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are class "a" amps louder than class "a/b" amps ???

Franktone

Gold Supporting Member
Messages
3,101
Generally one 30W tube amp should be about the same power and loudness as pretty well any other 30W tube amp. Differences can be attributed to the efficiencies of speakers or the the way the amps were tested for their rated output.

But if you are comparing cathode bias tubes amps to fixed bias tube amps, generally with roughly the same output tubes and comparable transformers (plate voltage etc), it can be seen that fixed bias amps generally put considerably more power than the cathode biased amp.

For example most big bottle amps such as the 50W Marshall running two EL34's puts out 50W fairly cleanly and has considerable more peak power available when cranked up full. Cathode Bias amps with the same tubes and comparable transformers (plate voltage) typically out around 30W clean and considerable more power when cranked up full.

So why would anybody buy a cathode biased amp. Well they usually have a different sound and personality that some people want.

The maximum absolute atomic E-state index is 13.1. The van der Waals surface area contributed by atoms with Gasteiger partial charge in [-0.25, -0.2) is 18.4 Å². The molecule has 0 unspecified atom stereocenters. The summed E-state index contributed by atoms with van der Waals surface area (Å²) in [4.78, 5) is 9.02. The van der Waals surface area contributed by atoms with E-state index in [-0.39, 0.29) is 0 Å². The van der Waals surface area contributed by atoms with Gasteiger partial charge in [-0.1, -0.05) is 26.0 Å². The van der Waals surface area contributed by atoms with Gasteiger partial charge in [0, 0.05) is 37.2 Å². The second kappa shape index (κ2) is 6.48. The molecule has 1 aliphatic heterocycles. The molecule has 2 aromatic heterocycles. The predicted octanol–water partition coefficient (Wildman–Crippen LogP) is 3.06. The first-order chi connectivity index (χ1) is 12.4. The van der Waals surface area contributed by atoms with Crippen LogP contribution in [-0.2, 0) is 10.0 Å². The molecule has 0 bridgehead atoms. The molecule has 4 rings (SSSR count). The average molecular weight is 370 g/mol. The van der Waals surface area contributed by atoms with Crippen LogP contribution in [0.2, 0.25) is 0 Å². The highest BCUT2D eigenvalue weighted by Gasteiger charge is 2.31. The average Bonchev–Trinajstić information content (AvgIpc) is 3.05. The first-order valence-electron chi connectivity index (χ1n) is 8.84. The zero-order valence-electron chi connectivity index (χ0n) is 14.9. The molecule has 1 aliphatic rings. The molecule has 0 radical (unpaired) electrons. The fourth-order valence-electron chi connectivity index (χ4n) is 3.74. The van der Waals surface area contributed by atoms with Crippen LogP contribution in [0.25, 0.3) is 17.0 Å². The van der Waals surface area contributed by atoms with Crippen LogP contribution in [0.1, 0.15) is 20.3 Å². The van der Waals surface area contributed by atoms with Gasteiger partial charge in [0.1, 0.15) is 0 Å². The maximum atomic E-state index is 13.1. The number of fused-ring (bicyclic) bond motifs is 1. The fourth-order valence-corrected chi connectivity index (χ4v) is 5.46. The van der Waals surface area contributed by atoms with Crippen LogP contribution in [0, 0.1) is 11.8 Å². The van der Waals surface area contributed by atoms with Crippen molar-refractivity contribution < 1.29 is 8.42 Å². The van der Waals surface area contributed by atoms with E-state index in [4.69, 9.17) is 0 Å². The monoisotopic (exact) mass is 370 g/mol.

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Seegs

Member
Messages
10,170
My Matchless DC30 30 watt combo easily competed volume wise with my other guitar players 100 watt Marshall half stack...used to frustrate him...

I now have an SC30 which is the same amp with only 1X 12" speakers...gets really loud as well!
 

hogy

Member
Messages
13,514
It sure is easier to swap tubes with a Class A, that's why I like them.
That has nothing to do with operating class. I think you're referring to cathode biased amps, which may or may not be Class A.


My Matchless DC30 30 watt combo easily competed volume wise with my other guitar players 100 watt Marshall half stack...used to frustrate him...
The Matchless is not a Class A amp.
 

teemuk

Member
Messages
3,225
Given the terrible inefficiency of class A it is my experience they are often not loud enough with their pathetic output power ratings. ;-)

Class AB amps come in output powers of 15W - 2500W while a reasonable output power demand for a class A design is usually about 5 watts at best.
So I would say class A/B amps are generally louder. If you want to think of it THIS way.

If you just want to compare class A vs. class-AB operation -as is- I fail to see how it effects anything meaningful wrt loudness.
 

mscaggs

Member
Messages
629
My Matchless DC30 30 watt combo easily competed volume wise with my other guitar players 100 watt Marshall half stack...used to frustrate him...

I now have an SC30 which is the same amp with only 1X 12" speakers...gets really loud as well!
Ok, so having owned Matchless since 1993 and also owning Vintage Marshall Superleads I can tell you there is no way on earth the 30 Watt C-30s can outrun a 100 watt Marshall. I love em both for different reasons but the Marshall is over the top louder.
 

DaveKS

Member
Messages
16,704
Of the same wattage output in the amp configuration, class A is more poignant, not nessesarily louder.